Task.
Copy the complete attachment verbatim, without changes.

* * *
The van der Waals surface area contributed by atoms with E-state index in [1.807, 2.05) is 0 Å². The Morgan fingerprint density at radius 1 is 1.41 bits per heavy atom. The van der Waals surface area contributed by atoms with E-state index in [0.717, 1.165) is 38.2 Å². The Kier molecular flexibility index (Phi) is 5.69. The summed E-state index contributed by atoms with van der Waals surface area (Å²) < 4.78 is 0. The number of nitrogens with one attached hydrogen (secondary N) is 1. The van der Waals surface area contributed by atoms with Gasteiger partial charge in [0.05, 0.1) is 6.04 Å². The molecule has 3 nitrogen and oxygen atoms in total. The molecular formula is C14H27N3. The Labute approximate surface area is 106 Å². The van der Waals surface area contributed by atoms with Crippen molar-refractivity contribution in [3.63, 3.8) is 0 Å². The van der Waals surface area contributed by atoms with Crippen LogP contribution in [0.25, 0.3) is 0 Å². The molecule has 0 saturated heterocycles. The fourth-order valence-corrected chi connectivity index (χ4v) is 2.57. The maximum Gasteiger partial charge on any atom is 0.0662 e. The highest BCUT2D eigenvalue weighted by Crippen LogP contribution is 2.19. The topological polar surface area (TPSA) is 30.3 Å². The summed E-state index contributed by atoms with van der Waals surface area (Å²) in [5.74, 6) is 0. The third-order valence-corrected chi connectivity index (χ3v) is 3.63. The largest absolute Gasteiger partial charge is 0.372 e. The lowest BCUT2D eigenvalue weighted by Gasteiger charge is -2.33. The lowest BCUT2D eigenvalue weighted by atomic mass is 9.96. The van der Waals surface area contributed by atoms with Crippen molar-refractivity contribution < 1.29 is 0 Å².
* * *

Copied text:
The van der Waals surface area contributed by atoms with E-state index in [1.807, 2.05) is 0 Å². The Morgan fingerprint density at radius 1 is 1.41 bits per heavy atom. The van der Waals surface area contributed by atoms with E-state index in [0.717, 1.165) is 38.2 Å². The Kier molecular flexibility index (Phi) is 5.69. The summed E-state index contributed by atoms with van der Waals surface area (Å²) < 4.78 is 0. The number of nitrogens with one attached hydrogen (secondary N) is 1. The van der Waals surface area contributed by atoms with Gasteiger partial charge in [0.05, 0.1) is 6.04 Å². The molecule has 3 nitrogen and oxygen atoms in total. The molecular formula is C14H27N3. The Labute approximate surface area is 106 Å². The van der Waals surface area contributed by atoms with Crippen molar-refractivity contribution in [3.63, 3.8) is 0 Å². The van der Waals surface area contributed by atoms with Crippen LogP contribution in [0.25, 0.3) is 0 Å². The molecule has 0 saturated heterocycles. The fourth-order valence-corrected chi connectivity index (χ4v) is 2.57. The maximum Gasteiger partial charge on any atom is 0.0662 e. The highest BCUT2D eigenvalue weighted by Crippen LogP contribution is 2.19. The topological polar surface area (TPSA) is 30.3 Å². The summed E-state index contributed by atoms with van der Waals surface area (Å²) in [5.74, 6) is 0. The third-order valence-corrected chi connectivity index (χ3v) is 3.63. The largest absolute Gasteiger partial charge is 0.372 e. The lowest BCUT2D eigenvalue weighted by Gasteiger charge is -2.33. The lowest BCUT2D eigenvalue weighted by atomic mass is 9.96. The van der Waals surface area contributed by atoms with Crippen molar-refractivity contribution < 1.29 is 0 Å².